I think your presentation was helpful to our employees in raising the awareness of the role of service members and veterans in today’s society, but more importantly, taking time to explore our own actions, words and behaviors on how we view them. Your workshop provided some opportunities for open discussion and dialogue among employees to share thoughts and ideas on this special segment of our population. It was helpful to all of us. – Vince Jacono, Jr. External Affairs Mgr.
I hope that this is viewed widely at Reviresco. I want to thank Alex and Micah specifically for the outstanding job you did bringing your message to our group today. Your message was engaging, but more than that, it was very educational for me. I’m very glad that I had the opportunity to engage in the meeting and I’m a changed person as a result of doing so. While I’ve always held members of the military in high regard, you’ve given us all tools now to better show our appreciation in ways that will benefit our military veterans and our relationships with them in the workplace and beyond. – Donald J. Bridge, P.E., MBA Manager – Business Project Lead
“I think the presentation was really good, the way you guys interacted with us and how you made us interact with each other. I think it is improving civilian and military relations because it lets the military know we aren’t forgetting about them and we’re thankful for what they do. To us this topic is important because we are a military school and we need to show support.”- Shane
“The presentation was fun and informative. I think its helping civilian and military relations by having civilians ask more about soldiers’ lives and their stories and not just thanking them for their service. I think it’s important to students because we are the future and we should set examples like what we learned from others to follow.”- Dylan
“The presentation was very informative. I didn’t realize veterans were so lost and that asking them a few questions could help. I now know there are groups present that are bringing veterans closer to civilians. This presentation was definitely effective and I look forward to learning more about Reviresco.” -Bacci
“The presentation went really well and opened our eyes to a problem that we didn’t even know about. The way you guys put it into real life situations that we deal with was really good. I think it is improving the situation because as people keep starting to get to know what veterans have gone through, and communicate with them like they want to get to know them, it shows the soldiers that they were fighting for a reason and reminds them why they joined. It is really important to us as students because as some of us go into the military from our school, they would want to believe that people back him are still thinking of them. Also, for when we see a soldier out and about and we don’t just say thank you but instead ask them “how are you?”, it changes both peoples’ days into positive ones. Thank you for showing us the problem that was hiding.”- Victoria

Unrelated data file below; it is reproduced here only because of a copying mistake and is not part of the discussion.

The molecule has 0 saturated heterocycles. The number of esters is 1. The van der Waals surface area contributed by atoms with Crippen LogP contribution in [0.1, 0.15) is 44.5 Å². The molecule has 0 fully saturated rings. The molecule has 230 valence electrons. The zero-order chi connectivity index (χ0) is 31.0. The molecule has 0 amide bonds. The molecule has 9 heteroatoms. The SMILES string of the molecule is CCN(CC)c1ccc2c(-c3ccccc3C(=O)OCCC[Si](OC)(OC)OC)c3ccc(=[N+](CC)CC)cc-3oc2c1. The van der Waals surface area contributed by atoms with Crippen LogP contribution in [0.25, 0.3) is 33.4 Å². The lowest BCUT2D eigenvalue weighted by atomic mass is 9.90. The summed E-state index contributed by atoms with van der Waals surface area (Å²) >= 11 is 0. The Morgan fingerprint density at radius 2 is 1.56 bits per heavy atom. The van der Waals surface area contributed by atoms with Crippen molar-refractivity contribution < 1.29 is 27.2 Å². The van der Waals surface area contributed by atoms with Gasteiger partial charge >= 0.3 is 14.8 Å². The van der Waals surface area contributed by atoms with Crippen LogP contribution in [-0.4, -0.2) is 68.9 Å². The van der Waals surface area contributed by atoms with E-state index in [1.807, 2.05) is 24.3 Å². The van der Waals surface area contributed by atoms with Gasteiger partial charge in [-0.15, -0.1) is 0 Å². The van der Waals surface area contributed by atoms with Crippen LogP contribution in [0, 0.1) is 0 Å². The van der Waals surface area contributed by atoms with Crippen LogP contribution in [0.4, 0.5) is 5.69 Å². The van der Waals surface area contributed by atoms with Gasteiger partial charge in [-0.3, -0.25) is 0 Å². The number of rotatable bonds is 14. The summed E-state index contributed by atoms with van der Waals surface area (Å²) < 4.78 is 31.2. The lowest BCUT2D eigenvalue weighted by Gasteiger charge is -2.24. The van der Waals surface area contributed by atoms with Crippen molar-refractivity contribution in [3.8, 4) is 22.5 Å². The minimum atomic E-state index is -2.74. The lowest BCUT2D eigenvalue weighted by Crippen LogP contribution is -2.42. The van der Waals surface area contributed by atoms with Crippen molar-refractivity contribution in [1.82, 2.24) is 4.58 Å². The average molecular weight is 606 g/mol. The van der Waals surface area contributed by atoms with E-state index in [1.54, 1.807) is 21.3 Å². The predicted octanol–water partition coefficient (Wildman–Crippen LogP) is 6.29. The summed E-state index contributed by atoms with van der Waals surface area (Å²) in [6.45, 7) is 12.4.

“I think the presentation went very well and was helpful with improving our knowledge on thanking military personnel. The information you provided to us in the presentation really showed how unappreciated military personnel feel once they return home from deployment and how civilians can change that. It is important to value their feelings, emotions, and sacrifices because they are the ones who fight to protect us everyday.” – Dany
“I really enjoyed your presentation a few weeks ago. I think that your organization is bringing civilians and military veterans closer together. This topic is important to us students because we need to know and learn about the importance of military veterans and how to treat them.”- Elyse
“I think you did very well with your presentation with the time you had. It is bringing together civilians and military veterans. It helps show those who don’t understand what the veterans go through understand. It is important to us students because it not only helps us see how our veterans are being treated when they get home, it also shows us how easy it would be to help.”-Selena
“The presentation was very engaging. It really made me care and want to be involved. It made me really think about the issues that veterans have. I think that it is helping civilian and veteran realtions because it is educating civilians about the veteran plight. Overall, it was a very well done presentation.” -DMA student